Should I stop my Blood thinners on my own?

No, if you are taking any type of medication that can thin the blood and cause excessive bleeding, you should discuss with your doctors whether to discontinue this medication prior to the procedure. These anticoagulant medicines are usually prescribed to protect a patient against stroke, heart attack, or other vascular occlusion event. Therefore the decision to discontinue one of these medications is not made by the pain management physician but rather by the primary care or specialty physician (cardiologist) who prescribes and manages that medication. Examples of medications that could promote surgical bleeding include Coumadin, Plavix, or Aggrenox.

How long will my procedure take?

Most procedures take anywhere from 15-30 minutes. Some of our more advanced interventional procedures may take anywhere from 30 minutes to 2 hours. Each patient procedure, along with risks, benefits and alternatives, is discussed prior to the procedure.

Why do I need a ride home?

In general, to relieve pain, many of these procedures can sometimes cause associated numbness, weakness, and sometimes temporary loss of feeling or sense of what position your extremities are in, which can make the ability to operate an automobile unsafe and difficult. It is our policy that every patient who has an invasive procedure must have a ride home.

How early do I need to arrive for my appointment?

If you are being seen by one of our providers for the first time, please arrive 30 minutes early to ensure that you have adequate time to complete our New Patient Intake paperwork. If you prefer, you can download, print and complete this paperwork prior to your visit, using this link: Click here to download our New Patient Intake Paperwork. If you bring your completed paperwork with you, please arrive fifteen minutes prior to your scheduled appointment time.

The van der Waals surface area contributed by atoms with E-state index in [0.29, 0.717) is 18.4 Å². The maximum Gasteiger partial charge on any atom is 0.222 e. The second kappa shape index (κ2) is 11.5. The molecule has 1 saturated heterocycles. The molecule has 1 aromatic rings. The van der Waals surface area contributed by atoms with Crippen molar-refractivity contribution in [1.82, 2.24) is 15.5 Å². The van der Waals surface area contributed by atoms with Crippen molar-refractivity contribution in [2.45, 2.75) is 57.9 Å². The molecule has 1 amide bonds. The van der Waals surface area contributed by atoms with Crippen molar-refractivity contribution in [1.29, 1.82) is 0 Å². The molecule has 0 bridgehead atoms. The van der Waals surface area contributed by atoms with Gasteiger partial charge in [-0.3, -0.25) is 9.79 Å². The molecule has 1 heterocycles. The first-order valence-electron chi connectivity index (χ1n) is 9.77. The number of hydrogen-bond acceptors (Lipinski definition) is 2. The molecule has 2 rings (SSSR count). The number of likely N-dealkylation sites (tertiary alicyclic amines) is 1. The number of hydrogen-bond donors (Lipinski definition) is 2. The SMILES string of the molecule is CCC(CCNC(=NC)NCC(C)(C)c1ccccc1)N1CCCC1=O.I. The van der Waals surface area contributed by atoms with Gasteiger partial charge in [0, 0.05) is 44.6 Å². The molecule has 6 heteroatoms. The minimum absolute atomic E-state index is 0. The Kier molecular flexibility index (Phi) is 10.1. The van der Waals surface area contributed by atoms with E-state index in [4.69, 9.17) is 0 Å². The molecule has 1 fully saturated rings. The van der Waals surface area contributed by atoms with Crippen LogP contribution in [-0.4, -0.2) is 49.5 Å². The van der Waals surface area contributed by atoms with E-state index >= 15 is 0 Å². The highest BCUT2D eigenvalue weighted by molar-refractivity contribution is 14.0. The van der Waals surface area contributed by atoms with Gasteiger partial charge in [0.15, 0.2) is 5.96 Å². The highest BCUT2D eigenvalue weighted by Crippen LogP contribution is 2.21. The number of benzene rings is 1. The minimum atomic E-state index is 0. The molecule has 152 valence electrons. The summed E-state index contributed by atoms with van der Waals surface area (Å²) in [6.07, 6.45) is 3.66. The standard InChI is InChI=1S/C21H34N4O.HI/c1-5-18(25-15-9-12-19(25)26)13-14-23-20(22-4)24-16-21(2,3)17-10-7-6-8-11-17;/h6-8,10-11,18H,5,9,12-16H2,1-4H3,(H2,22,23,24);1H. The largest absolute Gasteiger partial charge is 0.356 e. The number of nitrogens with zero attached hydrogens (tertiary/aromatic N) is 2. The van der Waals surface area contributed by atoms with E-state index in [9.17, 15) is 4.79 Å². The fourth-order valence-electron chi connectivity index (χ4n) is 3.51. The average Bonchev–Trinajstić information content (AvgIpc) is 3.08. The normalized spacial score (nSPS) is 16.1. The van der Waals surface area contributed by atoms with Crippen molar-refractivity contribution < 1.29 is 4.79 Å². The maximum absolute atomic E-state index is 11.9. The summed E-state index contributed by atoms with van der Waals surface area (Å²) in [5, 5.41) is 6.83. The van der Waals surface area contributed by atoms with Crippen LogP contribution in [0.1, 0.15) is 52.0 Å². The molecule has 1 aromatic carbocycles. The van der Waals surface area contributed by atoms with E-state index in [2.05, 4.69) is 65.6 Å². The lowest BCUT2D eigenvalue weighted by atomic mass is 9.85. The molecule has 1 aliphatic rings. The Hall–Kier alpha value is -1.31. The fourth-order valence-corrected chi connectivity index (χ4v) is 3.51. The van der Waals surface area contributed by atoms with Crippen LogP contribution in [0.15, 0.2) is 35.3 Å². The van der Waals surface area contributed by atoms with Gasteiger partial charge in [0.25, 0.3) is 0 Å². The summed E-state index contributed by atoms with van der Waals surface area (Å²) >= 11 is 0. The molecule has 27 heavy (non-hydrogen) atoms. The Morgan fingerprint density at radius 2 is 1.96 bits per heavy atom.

For clinic appointments, patients are requested to arrive fifteen minutes before their scheduled appointment time to complete their follow up paperwork.

For procedures at our Vertex Spine Clinic, patients need to arrive at least 15 minutes before their scheduled procedure time.

For procedures at Cool Springs Surgery Center, patients need to arrive 1 hour before their scheduled procedure time.

For procedures at Williamson Medical Center, patients need to arrive 2 hours before their scheduled procedure time

It takes time to prepare for your procedure including check-in, obtaining vital signs, changing, blood work if needed, IV’s. We try to make sure we have enough time to give you great care and for you not to feel rushed.

Please note that when procedures are done at other facilities other than Vertex spine we have no control over their surgery schedules.